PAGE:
10099 (9999 + 100) as an argument when you deploy to the second server. Type this command to deploy the archive to the second server.
mvn jboss-as:deploy -Djboss-as.port=10099
If the second server is on a different host, you must also pass an argument for the host name as follows:
mvn jboss-as:deploy [-Djboss-as.hostname=OTHERHOST] -Djboss-as.port=10099 _Note: If you test with more than two servers, repeat the command, replacing the unique node name and unique port offset for each server._
service/target/jboss-cluster-ha-singleton-service.jar to the running instance of the additional server.
To verify the application deployed to each server instance, check the server logs. All instances should have the following messages:
INFO [org.jboss.as.clustering.singleton] (SingletonService lifecycle - 1) JBAS010342: nodeOne/cluster elected as the singleton provider of the jboss.quickstart.ejb.ha.singleton service Only nodeOne (or even one instance) will have a message: INFO [org.jboss.as.clustering.singleton] (SingletonService lifecycle - 1) JBAS010340: This node will now operate as the singleton provider of the jboss.quickstart.ejb.ha.singleton service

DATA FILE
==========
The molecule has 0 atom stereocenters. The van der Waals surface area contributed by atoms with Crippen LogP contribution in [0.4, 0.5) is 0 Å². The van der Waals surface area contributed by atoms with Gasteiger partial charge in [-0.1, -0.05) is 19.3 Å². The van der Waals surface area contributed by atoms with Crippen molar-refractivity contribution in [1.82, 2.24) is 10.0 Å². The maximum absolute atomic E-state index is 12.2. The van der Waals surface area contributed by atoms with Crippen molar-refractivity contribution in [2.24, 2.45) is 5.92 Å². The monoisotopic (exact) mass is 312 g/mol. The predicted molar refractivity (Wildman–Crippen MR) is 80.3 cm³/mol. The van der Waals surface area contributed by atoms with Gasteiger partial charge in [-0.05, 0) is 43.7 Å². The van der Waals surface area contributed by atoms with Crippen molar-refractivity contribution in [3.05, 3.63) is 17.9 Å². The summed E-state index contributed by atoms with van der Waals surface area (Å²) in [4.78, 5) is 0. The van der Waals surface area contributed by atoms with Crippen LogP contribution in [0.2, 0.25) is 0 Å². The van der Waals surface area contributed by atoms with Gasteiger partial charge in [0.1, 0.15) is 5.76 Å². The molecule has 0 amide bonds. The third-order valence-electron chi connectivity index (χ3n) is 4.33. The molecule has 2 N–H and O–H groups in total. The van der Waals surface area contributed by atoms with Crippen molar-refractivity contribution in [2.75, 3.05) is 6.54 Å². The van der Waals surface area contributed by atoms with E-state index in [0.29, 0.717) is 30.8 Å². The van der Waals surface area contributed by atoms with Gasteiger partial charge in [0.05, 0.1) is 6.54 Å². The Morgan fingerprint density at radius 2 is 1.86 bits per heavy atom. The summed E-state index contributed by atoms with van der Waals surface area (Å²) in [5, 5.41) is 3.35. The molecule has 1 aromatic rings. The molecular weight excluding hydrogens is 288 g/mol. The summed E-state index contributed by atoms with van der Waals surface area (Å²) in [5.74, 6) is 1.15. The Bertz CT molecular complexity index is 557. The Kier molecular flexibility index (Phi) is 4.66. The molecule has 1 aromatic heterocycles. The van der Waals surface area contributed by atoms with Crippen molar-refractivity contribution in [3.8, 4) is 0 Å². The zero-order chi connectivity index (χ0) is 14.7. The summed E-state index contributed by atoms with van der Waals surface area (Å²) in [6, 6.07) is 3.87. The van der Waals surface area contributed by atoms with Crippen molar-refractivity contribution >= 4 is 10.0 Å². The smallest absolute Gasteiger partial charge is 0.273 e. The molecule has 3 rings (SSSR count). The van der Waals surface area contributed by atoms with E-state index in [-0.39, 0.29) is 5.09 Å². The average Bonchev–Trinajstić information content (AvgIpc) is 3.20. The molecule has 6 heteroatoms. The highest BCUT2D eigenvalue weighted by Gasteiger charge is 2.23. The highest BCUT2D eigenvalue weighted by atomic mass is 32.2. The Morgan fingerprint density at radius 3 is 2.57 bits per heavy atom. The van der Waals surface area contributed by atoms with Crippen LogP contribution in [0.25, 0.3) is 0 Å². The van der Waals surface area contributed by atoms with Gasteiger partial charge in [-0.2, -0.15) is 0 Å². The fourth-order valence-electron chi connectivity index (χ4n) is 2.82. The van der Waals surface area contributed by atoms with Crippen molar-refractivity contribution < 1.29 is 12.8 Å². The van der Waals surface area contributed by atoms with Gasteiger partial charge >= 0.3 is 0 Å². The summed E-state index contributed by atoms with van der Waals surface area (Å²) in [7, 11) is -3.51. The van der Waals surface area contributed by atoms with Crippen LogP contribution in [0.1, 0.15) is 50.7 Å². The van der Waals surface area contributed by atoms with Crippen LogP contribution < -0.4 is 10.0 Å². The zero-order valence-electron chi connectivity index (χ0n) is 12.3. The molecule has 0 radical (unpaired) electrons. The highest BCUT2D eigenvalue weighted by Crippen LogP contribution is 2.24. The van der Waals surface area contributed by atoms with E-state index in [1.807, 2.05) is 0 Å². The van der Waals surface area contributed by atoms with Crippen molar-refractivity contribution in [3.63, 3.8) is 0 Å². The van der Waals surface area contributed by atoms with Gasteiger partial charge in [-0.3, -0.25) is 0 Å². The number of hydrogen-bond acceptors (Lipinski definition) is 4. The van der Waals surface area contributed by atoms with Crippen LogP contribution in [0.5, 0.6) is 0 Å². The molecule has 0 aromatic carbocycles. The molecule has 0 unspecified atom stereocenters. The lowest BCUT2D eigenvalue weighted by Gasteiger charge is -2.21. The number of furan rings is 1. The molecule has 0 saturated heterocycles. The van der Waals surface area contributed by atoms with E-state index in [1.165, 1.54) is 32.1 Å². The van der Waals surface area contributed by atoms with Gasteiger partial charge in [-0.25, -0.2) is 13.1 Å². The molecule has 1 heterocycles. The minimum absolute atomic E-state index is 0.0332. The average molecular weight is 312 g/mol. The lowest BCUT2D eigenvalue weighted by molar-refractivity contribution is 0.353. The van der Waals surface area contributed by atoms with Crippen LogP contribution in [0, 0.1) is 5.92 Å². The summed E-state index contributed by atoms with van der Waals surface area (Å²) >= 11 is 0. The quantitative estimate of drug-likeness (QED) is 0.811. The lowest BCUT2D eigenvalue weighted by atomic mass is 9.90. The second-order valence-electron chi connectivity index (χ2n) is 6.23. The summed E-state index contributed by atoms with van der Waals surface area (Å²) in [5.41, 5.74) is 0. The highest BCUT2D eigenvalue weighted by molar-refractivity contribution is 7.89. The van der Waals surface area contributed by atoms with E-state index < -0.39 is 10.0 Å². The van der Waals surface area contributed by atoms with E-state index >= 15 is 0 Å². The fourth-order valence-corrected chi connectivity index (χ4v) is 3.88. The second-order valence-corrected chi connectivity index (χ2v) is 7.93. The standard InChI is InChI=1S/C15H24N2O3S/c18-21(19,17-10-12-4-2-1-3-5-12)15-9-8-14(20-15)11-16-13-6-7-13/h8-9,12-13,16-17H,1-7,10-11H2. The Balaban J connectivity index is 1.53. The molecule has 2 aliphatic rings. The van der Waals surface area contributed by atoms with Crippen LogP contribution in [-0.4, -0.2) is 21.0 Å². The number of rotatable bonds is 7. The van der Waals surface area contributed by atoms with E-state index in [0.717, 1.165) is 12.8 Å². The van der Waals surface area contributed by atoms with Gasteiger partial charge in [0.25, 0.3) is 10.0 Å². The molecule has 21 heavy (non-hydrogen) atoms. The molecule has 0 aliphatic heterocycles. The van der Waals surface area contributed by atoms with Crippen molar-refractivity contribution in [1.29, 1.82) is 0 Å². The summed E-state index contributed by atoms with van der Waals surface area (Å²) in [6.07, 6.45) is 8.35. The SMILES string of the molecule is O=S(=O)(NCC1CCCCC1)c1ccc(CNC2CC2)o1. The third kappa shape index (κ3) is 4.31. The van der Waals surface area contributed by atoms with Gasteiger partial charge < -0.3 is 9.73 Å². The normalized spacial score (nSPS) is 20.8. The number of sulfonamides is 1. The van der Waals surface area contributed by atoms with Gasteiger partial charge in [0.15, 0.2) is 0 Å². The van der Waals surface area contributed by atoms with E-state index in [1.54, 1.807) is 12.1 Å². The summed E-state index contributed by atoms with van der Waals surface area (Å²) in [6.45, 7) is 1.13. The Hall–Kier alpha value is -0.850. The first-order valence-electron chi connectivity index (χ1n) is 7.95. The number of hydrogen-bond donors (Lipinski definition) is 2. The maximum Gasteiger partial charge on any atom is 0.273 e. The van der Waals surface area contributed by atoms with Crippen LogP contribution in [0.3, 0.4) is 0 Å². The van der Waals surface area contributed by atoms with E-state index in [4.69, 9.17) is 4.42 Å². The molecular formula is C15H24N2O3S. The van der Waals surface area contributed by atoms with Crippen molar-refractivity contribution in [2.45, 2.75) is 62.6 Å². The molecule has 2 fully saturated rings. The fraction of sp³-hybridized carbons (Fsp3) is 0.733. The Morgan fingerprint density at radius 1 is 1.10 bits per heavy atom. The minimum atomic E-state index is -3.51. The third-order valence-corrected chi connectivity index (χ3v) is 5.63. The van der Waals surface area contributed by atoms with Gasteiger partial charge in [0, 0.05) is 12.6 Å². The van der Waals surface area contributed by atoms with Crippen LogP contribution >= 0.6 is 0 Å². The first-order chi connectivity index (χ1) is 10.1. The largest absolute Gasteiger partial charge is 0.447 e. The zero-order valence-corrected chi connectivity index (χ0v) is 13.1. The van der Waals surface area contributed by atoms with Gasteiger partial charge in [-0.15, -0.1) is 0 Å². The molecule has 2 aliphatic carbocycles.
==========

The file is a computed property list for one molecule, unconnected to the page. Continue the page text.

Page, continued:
You also see the following warning in the server logs. As mentioned above, this quickstart accesses the class
org.jboss.as.clustering.singleton.SingletonService, which is part of the JBoss EAP private API. This server log message provides an additional warning about the use of the private API.
WARN [org.jboss.as.dependency.private] (MSC service thread 1-11) JBAS018567: Deployment "deployment.jboss-cluster-ha-singleton-service.jar" is using a private module ("org.jboss.as.clustering.singleton:main") which may be changed or removed in future versions without notice.
The timer on the started node will log a message every 10 seconds.
node1will be used as master, if it is available. If it has failed or shutdown, any other node will be used.
When you are finished testing, type the following commands to undeploy the archives:
mvn jboss-as:undeploy mvn jboss-as:undeploy [-Djboss-as.hostname=OTHERHOST] -Djboss-as.port=10099
Note: You may see the following exception when you undeploy the archive from the second server. You can ignore this message as it is expected.
ERROR [org.jboss.as.ejb3.invocation] (MSC service thread 1-11) JBAS014134: EJB Invocation failed on component SchedulerBean for method public abstract void org.jboss.as.quickstarts.cluster.hasingleton.service.ejb.Scheduler.stop(): org.jboss.as.ejb3.component.EJBComponentUnavailableException: JBAS014559: Invocation cannot proceed as component is shutting down
You can also start the server and deploy the quickstarts from Eclipse using JBoss tools. For more information, see Use JBoss Developer Studio or Eclipse to Run the Quickstarts
If you want to debug the source code or look at the Javadocs of any library in the project, run either of the following commands to pull them into your local repository. The IDE should then detect them.
mvn dependency:sources mvn dependency:resolve -Dclassifier=javadoc